On-Line Viterbi Algorithm for Analysis of Long Biological Sequences

  • Rastislav Šrámek
  • Broňa Brejová
  • Tomáš Vinař
Part of the Lecture Notes in Computer Science book series (LNCS, volume 4645)

Abstract

Hidden Markov models (HMMs) are routinely used for analysis of long genomic sequences to identify various features such as genes, CpG islands, and conserved elements. A commonly used Viterbi algorithm requires O(mn) memory to annotate a sequence of length n with an m-state HMM, which is impractical for analyzing whole chromosomes. In this paper, we introduce the on-line Viterbi algorithm for decoding HMMs in much smaller space. Our analysis shows that our algorithm has the expected maximum memory Θ(mlogn) on two-state HMMs. We also experimentally demonstrate that our algorithm significantly reduces memory of decoding a simple HMM for gene finding on both simulated and real DNA sequences, without a significant slow-down compared to the classical Viterbi algorithm.

Keywords

biological sequence analysis hidden Markov models on-line algorithms Viterbi algorithm gene finding 

Preview

Unable to display preview. Download preview PDF.

Unable to display preview. Download preview PDF.

References

  1. 1.
    Burge, C., Karlin, S.: Prediction of complete gene structures in human genomic DNA. Journal of Molecular Biology 268(1), 78–94 (1997)CrossRefGoogle Scholar
  2. 2.
    Ohler, U., Niemann, H., Rubin, G.M.: Joint modeling of DNA sequence and physical properties to improve eukaryotic promoter recognition. Bioinformatics 17(S1), 199–206 (2001)Google Scholar
  3. 3.
    Durbin, R., Eddy, S., Krogh, A., Mitchison, G.: Biological sequence analysis: Probabilistic models of proteins and nucleic acids. Cambridge University Press, Cambridge (1998)MATHGoogle Scholar
  4. 4.
    Pedersen, J.S., Hein, J.: Gene finding with a hidden Markov model of genome structure and evolution. Bioinformatics 19(2), 219–227 (2003)CrossRefGoogle Scholar
  5. 5.
    Siepel, A., et al.: Evolutionarily conserved elements in vertebrate, insect, worm, and yeast genomes. Genome Research 15(8), 1034–1040 (2005)CrossRefGoogle Scholar
  6. 6.
    Forney Jr., G.D.: The Viterbi algorithm. Proceedings of the IEEE 61(3), 268–278 (1973)CrossRefMathSciNetGoogle Scholar
  7. 7.
    Grice, J.A., Hughey, R., Speck, D.: Reduced space sequence alignment. Computer Applications in the Biosciences 13(1), 45–53 (1997)Google Scholar
  8. 8.
    Tarnas, C., Hughey, R.: Reduced space hidden Markov model training. Bioinformatics 14(5), 401–406 (1998)CrossRefGoogle Scholar
  9. 9.
    Wheeler, R., Hughey, R.: Optimizing reduced-space sequence analysis. Bioinformatics 16(12), 1082–1090 (2000)CrossRefGoogle Scholar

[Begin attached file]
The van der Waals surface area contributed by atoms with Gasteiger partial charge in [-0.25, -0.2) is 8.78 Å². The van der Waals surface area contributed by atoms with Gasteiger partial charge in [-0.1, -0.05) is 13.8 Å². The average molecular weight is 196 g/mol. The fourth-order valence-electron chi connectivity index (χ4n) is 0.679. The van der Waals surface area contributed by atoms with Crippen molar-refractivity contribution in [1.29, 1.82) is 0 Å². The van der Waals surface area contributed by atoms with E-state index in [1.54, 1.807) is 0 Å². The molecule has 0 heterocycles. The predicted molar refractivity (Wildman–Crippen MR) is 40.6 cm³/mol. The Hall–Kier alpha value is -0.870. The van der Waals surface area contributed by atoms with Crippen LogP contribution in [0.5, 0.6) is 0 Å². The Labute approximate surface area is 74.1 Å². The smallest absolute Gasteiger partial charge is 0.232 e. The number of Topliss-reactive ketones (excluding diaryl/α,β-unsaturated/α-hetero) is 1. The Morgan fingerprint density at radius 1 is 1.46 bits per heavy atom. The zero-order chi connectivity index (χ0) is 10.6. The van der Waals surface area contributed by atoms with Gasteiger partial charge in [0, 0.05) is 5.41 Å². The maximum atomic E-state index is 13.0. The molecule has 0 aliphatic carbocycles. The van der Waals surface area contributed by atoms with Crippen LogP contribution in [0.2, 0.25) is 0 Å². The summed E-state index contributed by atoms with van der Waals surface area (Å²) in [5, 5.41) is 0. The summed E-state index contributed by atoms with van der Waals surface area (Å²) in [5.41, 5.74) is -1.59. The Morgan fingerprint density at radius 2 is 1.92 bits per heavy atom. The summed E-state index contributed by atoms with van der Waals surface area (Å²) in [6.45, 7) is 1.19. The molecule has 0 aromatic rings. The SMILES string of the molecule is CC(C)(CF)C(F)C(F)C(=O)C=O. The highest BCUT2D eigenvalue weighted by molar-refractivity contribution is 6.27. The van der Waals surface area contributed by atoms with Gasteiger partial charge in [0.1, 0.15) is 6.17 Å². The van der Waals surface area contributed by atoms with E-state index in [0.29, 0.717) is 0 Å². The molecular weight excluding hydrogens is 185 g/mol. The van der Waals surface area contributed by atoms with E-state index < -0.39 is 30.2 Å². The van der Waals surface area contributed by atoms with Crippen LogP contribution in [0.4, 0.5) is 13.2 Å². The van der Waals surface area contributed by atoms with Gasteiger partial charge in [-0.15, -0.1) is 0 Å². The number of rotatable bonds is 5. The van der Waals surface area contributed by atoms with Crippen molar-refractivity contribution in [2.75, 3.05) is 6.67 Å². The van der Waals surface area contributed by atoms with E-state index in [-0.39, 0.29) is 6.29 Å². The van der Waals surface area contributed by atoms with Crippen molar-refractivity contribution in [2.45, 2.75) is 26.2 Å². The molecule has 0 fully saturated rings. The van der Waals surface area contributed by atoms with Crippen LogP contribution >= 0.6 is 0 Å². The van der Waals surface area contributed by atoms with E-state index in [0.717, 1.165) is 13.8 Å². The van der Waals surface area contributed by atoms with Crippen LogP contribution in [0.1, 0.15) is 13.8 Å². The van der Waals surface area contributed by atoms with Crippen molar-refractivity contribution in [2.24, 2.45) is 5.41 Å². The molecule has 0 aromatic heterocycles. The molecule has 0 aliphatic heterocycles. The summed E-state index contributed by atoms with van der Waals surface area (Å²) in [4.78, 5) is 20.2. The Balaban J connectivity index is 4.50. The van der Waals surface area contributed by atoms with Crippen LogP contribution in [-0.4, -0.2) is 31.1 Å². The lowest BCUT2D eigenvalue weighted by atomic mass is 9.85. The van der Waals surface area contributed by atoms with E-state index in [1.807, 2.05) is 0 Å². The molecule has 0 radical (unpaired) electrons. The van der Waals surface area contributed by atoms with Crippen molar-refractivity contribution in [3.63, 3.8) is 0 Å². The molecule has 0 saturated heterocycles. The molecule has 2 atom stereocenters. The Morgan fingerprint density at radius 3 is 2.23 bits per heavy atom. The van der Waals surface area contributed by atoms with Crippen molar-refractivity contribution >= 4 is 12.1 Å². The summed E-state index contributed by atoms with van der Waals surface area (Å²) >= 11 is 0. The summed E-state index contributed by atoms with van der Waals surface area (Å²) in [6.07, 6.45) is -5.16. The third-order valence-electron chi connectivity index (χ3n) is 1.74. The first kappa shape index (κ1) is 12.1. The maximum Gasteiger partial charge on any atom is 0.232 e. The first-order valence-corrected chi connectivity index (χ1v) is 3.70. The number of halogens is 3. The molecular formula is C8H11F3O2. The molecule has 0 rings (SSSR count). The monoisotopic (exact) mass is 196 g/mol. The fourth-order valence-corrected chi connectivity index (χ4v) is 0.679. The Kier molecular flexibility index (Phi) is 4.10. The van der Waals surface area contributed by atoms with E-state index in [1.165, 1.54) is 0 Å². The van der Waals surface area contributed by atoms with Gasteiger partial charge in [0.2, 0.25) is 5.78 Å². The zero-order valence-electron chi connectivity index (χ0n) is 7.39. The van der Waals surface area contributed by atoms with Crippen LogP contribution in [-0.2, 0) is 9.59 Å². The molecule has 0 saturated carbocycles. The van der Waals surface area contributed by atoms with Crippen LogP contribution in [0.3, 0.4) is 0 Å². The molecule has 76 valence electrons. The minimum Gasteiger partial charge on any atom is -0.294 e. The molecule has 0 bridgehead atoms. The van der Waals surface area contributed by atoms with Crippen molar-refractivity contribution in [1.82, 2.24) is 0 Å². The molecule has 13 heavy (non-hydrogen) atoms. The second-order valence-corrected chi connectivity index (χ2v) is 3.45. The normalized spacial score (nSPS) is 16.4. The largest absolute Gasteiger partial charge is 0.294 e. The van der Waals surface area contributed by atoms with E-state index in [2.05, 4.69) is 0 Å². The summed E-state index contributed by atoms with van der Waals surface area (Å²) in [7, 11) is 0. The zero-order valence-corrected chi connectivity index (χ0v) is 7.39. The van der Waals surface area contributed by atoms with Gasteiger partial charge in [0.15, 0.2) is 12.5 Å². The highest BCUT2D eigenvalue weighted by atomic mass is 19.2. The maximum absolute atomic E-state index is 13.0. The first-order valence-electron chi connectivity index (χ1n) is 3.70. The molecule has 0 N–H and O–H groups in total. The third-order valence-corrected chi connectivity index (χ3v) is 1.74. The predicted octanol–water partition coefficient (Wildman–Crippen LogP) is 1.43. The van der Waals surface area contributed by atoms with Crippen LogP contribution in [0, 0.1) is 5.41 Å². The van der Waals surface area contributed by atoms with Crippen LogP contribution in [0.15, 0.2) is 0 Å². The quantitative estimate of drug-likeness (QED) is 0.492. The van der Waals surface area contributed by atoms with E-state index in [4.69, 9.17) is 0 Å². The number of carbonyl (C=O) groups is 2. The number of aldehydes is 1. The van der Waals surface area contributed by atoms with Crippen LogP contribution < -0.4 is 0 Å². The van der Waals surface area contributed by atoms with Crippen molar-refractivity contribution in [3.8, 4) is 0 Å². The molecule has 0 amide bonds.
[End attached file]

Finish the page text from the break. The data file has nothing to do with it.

10. 10.
    Henderson, J., Salzberg, S., Fasman, K.H.: Finding genes in DNA with a hidden Markov model. Journal of Computational Biology 4(2), 127–131 (1997)CrossRefGoogle Scholar
  11. 11.
    Hemmati, F., Costello Jr., D.: Truncation error probability in Viterbi decoding. IEEE Transactions on Communications 25(5), 530–532 (1977)MATHCrossRefGoogle Scholar
  12. 12.
    Onyszchuk, I.: Truncation length for Viterbi decoding. IEEE Transactions on Communications 39(7), 1023–1026 (1991)CrossRefGoogle Scholar
  13. 13.
    Feller, W.: An Introduction to Probability Theory and Its Applications, 3rd edn., vol. 1. Wiley, Chichester (1968)MATHGoogle Scholar
  14. 14.
    Guibas, L.J., Odlyzko, A.M.: Long repetitive patterns in random sequences. Probability Theory and Related Fields 53, 241–262 (1980)MATHMathSciNetGoogle Scholar
  15. 15.
    Gordon, L., Schilling, M.F., Waterman, M.S.: An extreme value theory for long head runs. Probability Theory and Related Fields 72, 279–287 (1986)MATHCrossRefMathSciNetGoogle Scholar
  16. 16.
    Schuster, E.F.: On overwhelming numerical evidence in the settling of Kinney’s waiting-time conjecture. SIAM Journal on Scientific and Statistical Computing 6(4), 977–982 (1985)MATHCrossRefMathSciNetGoogle Scholar
  17. 17.
    Buhler, J., Keich, U., Sun, Y.: Designing seeds for similarity search in genomic DNA. Journal of Computer and System Sciences 70(3), 342–363 (2005)CrossRefMathSciNetGoogle Scholar
  18. 18.
    Brejova, B., Brown, D.G., Vinar, T.: Advances in hidden Markov models for sequence annotation. In: Mandoiu, I., Zelikovski, A. (eds.) Bioinformatics Algorithms: Techniques and Applications, Wiley, Chichester (to appear, 2007)Google Scholar
  19. 19.
    Guigo, R., et al.: EGASP: the human ENCODE Genome Annotation Assessment Project. Genome Biology 7(S1), 1–31 (2006)Google Scholar
  20. 20.
    Brejova, B., Brown, D.G., Li, M., Vinar, T.: ExonHunter: a comprehensive approach to gene finding. Bioinformatics 21(S1), i57–65 (2005)CrossRefGoogle Scholar
  21. 21.
    Keibler, E., Arumugam, M., Brent, M.R.: The Treeterbi and Parallel Treeterbi algorithms: efficient, optimal decoding for ordinary, generalized and pair HMMs. Bioinformatics 23(5), 545–554 (2007)CrossRefGoogle Scholar

Copyright information

© Springer-Verlag Berlin Heidelberg 2007

Authors and Affiliations

  • Rastislav Šrámek
    • 1
  • Broňa Brejová
    • 2
  • Tomáš Vinař
    • 2
  1. 1.Department of Computer Science, Comenius University, 842 48 BratislavaSlovakia
  2. 2.Department of Biological Statistics and Computational Biology, Cornell University, Ithaca, NY 14853USA

Personalised recommendations